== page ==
For children aged three and older we offer supervision by qualified counselors and full daytime activities. All the programs are optional so that families can spend as much time together as they wish, or everyone can go their different ways. We find that the children love doing the activities with their counselors and children their own age, while parents enjoy being able to go out on longer rides or on day-trips knowing their children are safe and having the time of their lives.
Children six and older—the “Cowpokes”—are given their own horse for the week and can go on the trails. The little “Buckaroos” (3-5 year olds) will be led on short rides around the barn and river area by the counselors. Our kid’s horses are exceptional and they will meet each child’s ability level and help them to improve tremendously throughout their stay here at the ranch.
Whether learning to swing a rope, singing on the hayride, doing their first barrel run or catching their first rainbow, children will love their Rainbow Trout Ranch experience.
Children’s activities include riding, both in the arena and on trails with plenty of expert instruction, fishing, hiking, nature study, swimming, western crafts, PB&J lunch rides and more. One of their favorite activities is a “hot-dog and s’mores” roast followed by a long hayride into the forest as evening falls on a Friday night.
Part of the charm and character of the Old West has always been the colorful speech of those days. Books have borrowed it, movies have parodied it, and children gallop around on stick horses mimicking it. Yet what DID those people really have to say? Check out our list and brush up on your Old West Lingo.
Adam’s Ale – Water.
Addle-pot – A spoil sport.
Atwixt – Between.
Bad Egg – A bad person.
Baker’s Dozen – Thirteen.
Balderdash – Nonsense.
Bamboozle – To deceive, impose upon, confound.
Bend an Elbow – Have a drink.
Bellyache – Complain.
Cahoots – Partnership, company or band.
Chap – A boy, lad, a fellow.
Chisel or Chiseler – To cheat or swindle. A cheater.
Close-Fisted – Stingy, mean.
Chow – Food, dinner.
Coon’s Age – A long time.
Cooling Yer Heels – Staying for a while.
Dead as a Door Nail – Utterly, completely dead.
Dicker – Barter, trade.
Dilly-Dally – To delay.
Ditty – A which-i-ma-call-it.
Douse-the–Lights – Lights out. Time to hit the hay.
Dyed in The Wool – Ingrained, thorough.
Eatin’ Irons – Silverware.
Euchered – To be outwitted or suckered into something.
Fetch – Bring, give. “Fetch me that hammer.”
Fiddle-Faddle – Trifling discourse, nonsense.
Firewater – Liquor.
Fish or Cut Bait – Do it or quit talking about it.
Fixin’ – Intending. “I’m fixin’ to get supper started.”
Fixin’s – Cooked food. Arrangements, embellishments, trimmings, garnishings.
Gitty-up – Go, move. A term used to get the horse to start moving.
Go the Whole Hog – Out and out in favor of anything.
Gospel Mill – Church.
Gotham – New York City.
Greased Lightning – Anything very fast.
Greenhorn – An easterner, innocent of cowboy ways.
Heap – A lot, many, a great deal. “He went through a heap of trouble to get her that piano.”
High-Falutin – Highbrow, fancy, self-important, pompous.
High Tail – To leave or ride off quickly.
Hit Pay Dirt – Mining term. To find something of value.
Ho Down – A party or celebration.
Hoosegow – Jail.
Hornswoggle – To cheat or trick, to pull the wool over one’s eyes.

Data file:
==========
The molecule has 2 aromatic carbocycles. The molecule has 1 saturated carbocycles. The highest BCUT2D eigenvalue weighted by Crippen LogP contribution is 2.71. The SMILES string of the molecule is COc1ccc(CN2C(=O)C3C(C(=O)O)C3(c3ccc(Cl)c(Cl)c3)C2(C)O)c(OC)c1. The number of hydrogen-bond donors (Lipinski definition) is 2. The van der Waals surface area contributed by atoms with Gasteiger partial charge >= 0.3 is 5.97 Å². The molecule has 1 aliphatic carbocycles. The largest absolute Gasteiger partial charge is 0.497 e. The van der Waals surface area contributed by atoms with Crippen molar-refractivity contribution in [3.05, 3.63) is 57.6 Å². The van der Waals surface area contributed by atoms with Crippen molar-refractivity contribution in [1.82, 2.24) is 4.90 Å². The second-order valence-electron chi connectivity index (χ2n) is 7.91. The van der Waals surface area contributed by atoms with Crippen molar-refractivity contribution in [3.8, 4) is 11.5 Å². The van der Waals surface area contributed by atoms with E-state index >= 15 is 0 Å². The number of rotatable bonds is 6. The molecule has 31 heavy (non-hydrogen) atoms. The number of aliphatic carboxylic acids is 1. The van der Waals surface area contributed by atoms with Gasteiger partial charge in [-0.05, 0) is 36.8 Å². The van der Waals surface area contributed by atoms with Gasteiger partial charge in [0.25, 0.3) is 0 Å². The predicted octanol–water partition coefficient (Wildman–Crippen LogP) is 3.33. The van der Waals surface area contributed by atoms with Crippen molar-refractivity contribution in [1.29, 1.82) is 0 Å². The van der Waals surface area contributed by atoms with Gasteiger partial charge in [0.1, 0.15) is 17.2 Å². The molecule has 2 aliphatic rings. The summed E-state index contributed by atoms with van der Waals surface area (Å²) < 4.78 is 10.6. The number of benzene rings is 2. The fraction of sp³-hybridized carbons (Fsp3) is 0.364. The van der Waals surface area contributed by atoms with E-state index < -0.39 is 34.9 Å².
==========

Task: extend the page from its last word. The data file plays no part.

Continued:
Iron Horse – A railroad train.
Jawing – Talking. “We sat around the campfire just jawing.”
Jig is Up – Scheme/game is over, exposed.
John Barleycorn – Beer.
Joy Juice – Whiskey.
Knee-high to a… – Humorous description of short stature or youth.
Let On – To mention, disclose, betray a knowledge.
Lickety Split – Headlong, at full speed.
Lily Liver – Someone who is a coward.
Loco – Crazy.
Look-See – To investigate. “I think I’ll go have a look-see across that hill.”
Mad as a Hornet – Very mad.
Make Hay While the Sun Shines – To make the most of the day, or an opportunity.
Make Tracks – To leave, to walk away.
Mouthpiece – A lawyer.
Nary – None, not, zero.
Nigh Unto – Nearly, almost.
Odd Fish – A person who is eccentric or odd in his manners.
On the Fence – Neutral or undecided.
Out and Out – Wholly, completely, without reservation.
Pack Iron – To carry a revolver or “shooting iron”.
Pan Out – To pay well, prove profitable.
Persnickety – Peculiar, picky.
Pining Away For – Longing for.
Play Second Fiddle – To take an inferior part in any project or undertaking.
Pony Up – Pay over money. “Pony up that account.”
Pray Tell – Tell me.
Raisin’ Cain – Loud, noisy boisterous.
Reckon – To guess or think. “I reckon that’ll do right fine.”
Right as Rain – Fine. “After a good night’s rest, he’ll be right as rain.”
Roostered – Drunk.
Row – A fight.
Ruckus – Loud noise, voices, a racket.
Scallywag – A mean, rotten or worthless person.
Shindig – A dance, party, celebration.
Skedaddle – Scurry away or run like heck, get, leave, go. “I best skedaddle.”
Slap-Jacks – Pancakes
Spell – Time; for a while.
String – A line of horses.
Tarnation – A mild oath or explanation.
Ten Commandments – Fingers or nails.
Tenderfoot – A person new to the job, or a young person.
Timbers – Legs.
Three Ways from Sunday – Moving quickly; high-tailing it out of there.
Tit for Tat – I shall treat you as you treat me.
Tuckered Out – Tired, fatigued.
Up a Tree – In difficulty, cornered, unable to do anything.
Upper Story – The brain, the head. “He’s not right in his upper story.”
Vamoose – to disappear or leave quickly.
Varmint – A despicable, obnoxious, or annoying person.
Whole Kit and Caboodle – The entire thing.
Whapping – Very large.
Whuppin’ – Spanking.
Windies – Tall Tales.
Woolies – Sheep.
Yammerin’ – Talking. “Drink yer coffee an’ quit yer yammerin’.”
Yarn – A story.
Yellow Belly – A coward.
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